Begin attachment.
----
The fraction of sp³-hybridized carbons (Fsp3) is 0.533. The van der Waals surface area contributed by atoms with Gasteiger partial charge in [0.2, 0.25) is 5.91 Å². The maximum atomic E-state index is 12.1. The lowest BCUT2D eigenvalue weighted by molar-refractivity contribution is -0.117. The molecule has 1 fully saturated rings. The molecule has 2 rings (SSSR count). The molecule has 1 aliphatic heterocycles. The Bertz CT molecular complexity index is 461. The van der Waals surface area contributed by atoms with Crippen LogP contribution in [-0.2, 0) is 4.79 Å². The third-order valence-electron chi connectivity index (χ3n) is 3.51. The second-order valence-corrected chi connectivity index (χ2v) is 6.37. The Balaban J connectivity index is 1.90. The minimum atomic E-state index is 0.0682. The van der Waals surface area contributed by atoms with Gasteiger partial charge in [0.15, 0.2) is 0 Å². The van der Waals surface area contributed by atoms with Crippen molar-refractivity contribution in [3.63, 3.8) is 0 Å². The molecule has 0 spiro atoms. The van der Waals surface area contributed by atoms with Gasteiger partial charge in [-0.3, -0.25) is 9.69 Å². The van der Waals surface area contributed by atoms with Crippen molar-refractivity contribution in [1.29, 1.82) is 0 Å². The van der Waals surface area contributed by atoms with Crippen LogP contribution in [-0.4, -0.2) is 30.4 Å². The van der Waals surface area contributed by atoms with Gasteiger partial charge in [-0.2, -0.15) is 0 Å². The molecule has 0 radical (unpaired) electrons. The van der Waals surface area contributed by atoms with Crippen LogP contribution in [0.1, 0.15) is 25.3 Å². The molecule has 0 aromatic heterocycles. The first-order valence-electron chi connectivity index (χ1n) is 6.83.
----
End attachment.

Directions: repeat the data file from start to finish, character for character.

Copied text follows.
The fraction of sp³-hybridized carbons (Fsp3) is 0.533. The van der Waals surface area contributed by atoms with Gasteiger partial charge in [0.2, 0.25) is 5.91 Å². The maximum atomic E-state index is 12.1. The lowest BCUT2D eigenvalue weighted by molar-refractivity contribution is -0.117. The molecule has 1 fully saturated rings. The molecule has 2 rings (SSSR count). The molecule has 1 aliphatic heterocycles. The Bertz CT molecular complexity index is 461. The van der Waals surface area contributed by atoms with Crippen LogP contribution in [-0.2, 0) is 4.79 Å². The third-order valence-electron chi connectivity index (χ3n) is 3.51. The second-order valence-corrected chi connectivity index (χ2v) is 6.37. The Balaban J connectivity index is 1.90. The minimum atomic E-state index is 0.0682. The van der Waals surface area contributed by atoms with Gasteiger partial charge in [0.15, 0.2) is 0 Å². The van der Waals surface area contributed by atoms with Crippen molar-refractivity contribution in [3.63, 3.8) is 0 Å². The molecule has 0 spiro atoms. The van der Waals surface area contributed by atoms with Gasteiger partial charge in [-0.3, -0.25) is 9.69 Å². The van der Waals surface area contributed by atoms with Crippen molar-refractivity contribution in [1.29, 1.82) is 0 Å². The van der Waals surface area contributed by atoms with Crippen LogP contribution in [-0.4, -0.2) is 30.4 Å². The van der Waals surface area contributed by atoms with Gasteiger partial charge in [-0.2, -0.15) is 0 Å². The molecule has 0 radical (unpaired) electrons. The van der Waals surface area contributed by atoms with Crippen LogP contribution in [0.1, 0.15) is 25.3 Å². The molecule has 0 aromatic heterocycles. The first-order valence-electron chi connectivity index (χ1n) is 6.83.